Hundreds flood downtown Norwich for city's first Peruvian Festival
Norwich — For those who ventured downtown Sunday, it was easy to get lost in joyous dancing, delicious food, and a sea of red and white.
Hundreds of people flooded into the downtown for the city's first-ever Peruvian Fest, a festival celebrating the country's Proclamation of Independence delivered by José de San Martín on July 28, 1821.
The free event, held for most of the afternoon along Franklin Street, was hosted by Peruvians United of Connecticut and Global City Norwich, and represented the first festival in the Global City Norwich initiative. That initiative, funded by the city and a grant from Chelsea Groton Bank, aims to promote the city's ethnic diversity and bring community and cultural events to the downtown area.
"I'm so excited, proud and happy, everyone just pulled together to have this event and it is just so well supported," said Suki Lagrito, the Global City Norwich liaison, crediting the event's success to the support of the city, Peruvians United, and residents from thoughout southeastern Connecticut. "This is a reflection of everyone's energy and effort the past month."
Kicking off with the raising of the Peruvian flag alongside the American flag in Franklin Square, a singing of both the American and Peruvian national anthems and readings delivered jointly by members of Peruvians United and several government leaders, Sunday's festival proved very popular among residents who had plenty of ways to get a taste of Peru.
With alpacas and llamas on hand to pet and take photos with, food from Peruvian restaurants Canggio Restaurant of Norwich and Pollos A La Brassa of New London, a bouncy water slide, Peruvian goods, music and lots of dancing, residents were left overjoyed.
The dancing especially was a crowd favorite, as New London Peruvian dance school Yawar Llajta wowed attendees with a traditional performance in colorful dress and then audience members danced the afternoon away led by instructors.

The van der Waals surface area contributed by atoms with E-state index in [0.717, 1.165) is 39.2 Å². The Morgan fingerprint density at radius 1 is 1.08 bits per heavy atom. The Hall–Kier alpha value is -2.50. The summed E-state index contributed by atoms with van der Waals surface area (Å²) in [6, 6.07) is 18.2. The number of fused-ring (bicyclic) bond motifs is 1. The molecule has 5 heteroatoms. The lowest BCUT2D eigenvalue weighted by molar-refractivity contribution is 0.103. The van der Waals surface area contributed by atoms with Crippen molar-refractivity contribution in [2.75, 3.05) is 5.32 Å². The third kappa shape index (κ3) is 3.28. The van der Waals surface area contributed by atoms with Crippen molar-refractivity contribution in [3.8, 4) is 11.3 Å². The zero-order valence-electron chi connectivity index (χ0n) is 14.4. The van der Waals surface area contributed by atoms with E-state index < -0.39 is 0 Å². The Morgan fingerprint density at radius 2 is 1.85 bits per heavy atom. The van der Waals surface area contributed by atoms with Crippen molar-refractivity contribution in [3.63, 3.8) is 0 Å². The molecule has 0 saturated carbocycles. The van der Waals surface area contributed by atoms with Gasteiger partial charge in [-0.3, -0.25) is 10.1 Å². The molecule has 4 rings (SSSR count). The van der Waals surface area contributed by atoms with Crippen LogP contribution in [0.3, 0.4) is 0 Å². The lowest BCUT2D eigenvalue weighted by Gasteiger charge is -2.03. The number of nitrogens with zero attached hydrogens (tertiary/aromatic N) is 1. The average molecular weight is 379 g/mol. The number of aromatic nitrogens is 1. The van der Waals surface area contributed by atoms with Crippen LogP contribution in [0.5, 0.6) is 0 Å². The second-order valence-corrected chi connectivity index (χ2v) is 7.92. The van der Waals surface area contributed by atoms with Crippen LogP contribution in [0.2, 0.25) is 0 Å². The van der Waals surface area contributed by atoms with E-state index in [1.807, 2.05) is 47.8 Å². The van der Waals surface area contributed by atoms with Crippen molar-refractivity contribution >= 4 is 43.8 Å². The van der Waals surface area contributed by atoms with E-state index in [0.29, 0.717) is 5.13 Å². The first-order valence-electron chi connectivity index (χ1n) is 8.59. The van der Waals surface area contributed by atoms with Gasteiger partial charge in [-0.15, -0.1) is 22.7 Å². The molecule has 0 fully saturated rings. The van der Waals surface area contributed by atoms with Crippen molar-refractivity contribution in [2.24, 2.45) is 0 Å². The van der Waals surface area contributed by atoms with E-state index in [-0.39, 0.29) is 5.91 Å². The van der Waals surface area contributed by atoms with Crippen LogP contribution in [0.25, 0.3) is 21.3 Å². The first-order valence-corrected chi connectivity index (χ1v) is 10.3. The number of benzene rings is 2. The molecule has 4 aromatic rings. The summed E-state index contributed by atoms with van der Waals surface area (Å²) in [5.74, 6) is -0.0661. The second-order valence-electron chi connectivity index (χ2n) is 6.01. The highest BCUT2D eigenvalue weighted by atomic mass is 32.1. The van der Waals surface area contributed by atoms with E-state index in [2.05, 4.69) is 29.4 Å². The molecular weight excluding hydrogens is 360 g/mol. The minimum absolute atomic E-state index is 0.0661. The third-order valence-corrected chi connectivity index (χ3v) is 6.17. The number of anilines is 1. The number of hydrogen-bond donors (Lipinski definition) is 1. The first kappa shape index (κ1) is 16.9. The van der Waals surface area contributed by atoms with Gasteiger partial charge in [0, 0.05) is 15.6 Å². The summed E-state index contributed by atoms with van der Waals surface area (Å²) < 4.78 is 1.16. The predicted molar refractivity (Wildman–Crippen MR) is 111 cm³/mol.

Sthefany Calle and Justin Rivas, who came from New London alongside Calle's family to enjoy the festival, said the highlight of the day was getting to see the dancing. And especially for Calle, who is from Peru, seeing the traditional Marinera dance was particularly special.
"I've never witnessed it, I've seen my aunt do it in videos but not in person," Calle said. "Having that and seeing this tradition of Peru, it's crazy."
Calle also said she liked how the festival brought the community together and supplied an opportunity for people to reconnect with others they hadn't seen in years.
Meanwhile the festival also proved very popular with vendors.
Blaeimir Pedroza, who alongside his wife, Rosaure, owns the Pollos a La Brasa Peruvian restaurant in New London, said the festival was a great experience, although he was surprised by just how large of a crowd the event drew.
In fact, he said so many people attended that they ran out of food just 20 minutes after the festival began at 2 p.m. and after going back to the restaurant to retrieve more food, they ran out again shortly after 3 p.m.
"I really like it and I think we are going to come back even stronger next year and with a lot more stuff," Pedroza said with a laugh.
And for Peruvians United Connecticut, members were left happy as well.
"They opened the door for our community and I feel so good for that," said Lizbeth Polo-Smith a representative of Peruvians United Connecticut, referencing the city and response of residents. "This shows the Peruvian community we are uno."
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